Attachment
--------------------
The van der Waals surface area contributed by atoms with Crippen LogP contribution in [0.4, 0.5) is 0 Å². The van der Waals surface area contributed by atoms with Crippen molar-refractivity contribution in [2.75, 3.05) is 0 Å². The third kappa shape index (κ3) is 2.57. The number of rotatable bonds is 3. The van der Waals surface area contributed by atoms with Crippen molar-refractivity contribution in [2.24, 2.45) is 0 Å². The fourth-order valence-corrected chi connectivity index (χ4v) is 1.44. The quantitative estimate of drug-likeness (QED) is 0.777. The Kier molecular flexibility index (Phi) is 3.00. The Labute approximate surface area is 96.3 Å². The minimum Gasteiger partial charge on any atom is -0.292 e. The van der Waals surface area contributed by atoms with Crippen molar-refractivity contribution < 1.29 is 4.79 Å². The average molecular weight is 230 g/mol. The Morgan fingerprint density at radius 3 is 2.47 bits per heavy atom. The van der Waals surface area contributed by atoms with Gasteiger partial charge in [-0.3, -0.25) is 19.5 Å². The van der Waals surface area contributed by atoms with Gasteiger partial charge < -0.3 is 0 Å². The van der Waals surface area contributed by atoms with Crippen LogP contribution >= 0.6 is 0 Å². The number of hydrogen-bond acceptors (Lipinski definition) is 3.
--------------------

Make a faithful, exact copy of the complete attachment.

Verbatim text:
The van der Waals surface area contributed by atoms with Crippen LogP contribution in [0.4, 0.5) is 0 Å². The van der Waals surface area contributed by atoms with Crippen molar-refractivity contribution in [2.75, 3.05) is 0 Å². The third kappa shape index (κ3) is 2.57. The number of rotatable bonds is 3. The van der Waals surface area contributed by atoms with Crippen molar-refractivity contribution in [2.24, 2.45) is 0 Å². The fourth-order valence-corrected chi connectivity index (χ4v) is 1.44. The quantitative estimate of drug-likeness (QED) is 0.777. The Kier molecular flexibility index (Phi) is 3.00. The Labute approximate surface area is 96.3 Å². The minimum Gasteiger partial charge on any atom is -0.292 e. The van der Waals surface area contributed by atoms with Crippen molar-refractivity contribution < 1.29 is 4.79 Å². The average molecular weight is 230 g/mol. The Morgan fingerprint density at radius 3 is 2.47 bits per heavy atom. The van der Waals surface area contributed by atoms with Gasteiger partial charge in [-0.3, -0.25) is 19.5 Å². The van der Waals surface area contributed by atoms with Gasteiger partial charge < -0.3 is 0 Å². The van der Waals surface area contributed by atoms with Crippen LogP contribution >= 0.6 is 0 Å². The number of hydrogen-bond acceptors (Lipinski definition) is 3.